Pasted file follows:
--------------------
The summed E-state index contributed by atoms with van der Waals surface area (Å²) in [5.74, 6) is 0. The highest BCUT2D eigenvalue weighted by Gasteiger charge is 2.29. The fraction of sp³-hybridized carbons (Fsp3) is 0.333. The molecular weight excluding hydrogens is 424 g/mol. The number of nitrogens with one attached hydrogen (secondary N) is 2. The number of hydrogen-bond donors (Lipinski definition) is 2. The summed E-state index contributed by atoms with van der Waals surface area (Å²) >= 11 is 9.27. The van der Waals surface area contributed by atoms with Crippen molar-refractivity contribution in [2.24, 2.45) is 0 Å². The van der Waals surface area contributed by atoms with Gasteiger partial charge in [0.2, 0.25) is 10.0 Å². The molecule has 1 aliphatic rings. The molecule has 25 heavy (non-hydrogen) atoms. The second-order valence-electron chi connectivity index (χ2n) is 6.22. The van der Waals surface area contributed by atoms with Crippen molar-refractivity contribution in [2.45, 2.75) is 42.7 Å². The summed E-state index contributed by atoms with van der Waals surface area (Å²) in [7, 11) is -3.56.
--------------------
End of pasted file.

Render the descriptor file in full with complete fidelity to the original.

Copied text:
The summed E-state index contributed by atoms with van der Waals surface area (Å²) in [5.74, 6) is 0. The highest BCUT2D eigenvalue weighted by Gasteiger charge is 2.29. The fraction of sp³-hybridized carbons (Fsp3) is 0.333. The molecular weight excluding hydrogens is 424 g/mol. The number of nitrogens with one attached hydrogen (secondary N) is 2. The number of hydrogen-bond donors (Lipinski definition) is 2. The summed E-state index contributed by atoms with van der Waals surface area (Å²) >= 11 is 9.27. The van der Waals surface area contributed by atoms with Crippen molar-refractivity contribution in [2.24, 2.45) is 0 Å². The van der Waals surface area contributed by atoms with Gasteiger partial charge in [0.2, 0.25) is 10.0 Å². The molecule has 1 aliphatic rings. The molecule has 25 heavy (non-hydrogen) atoms. The second-order valence-electron chi connectivity index (χ2n) is 6.22. The van der Waals surface area contributed by atoms with Crippen molar-refractivity contribution in [2.45, 2.75) is 42.7 Å². The summed E-state index contributed by atoms with van der Waals surface area (Å²) in [7, 11) is -3.56.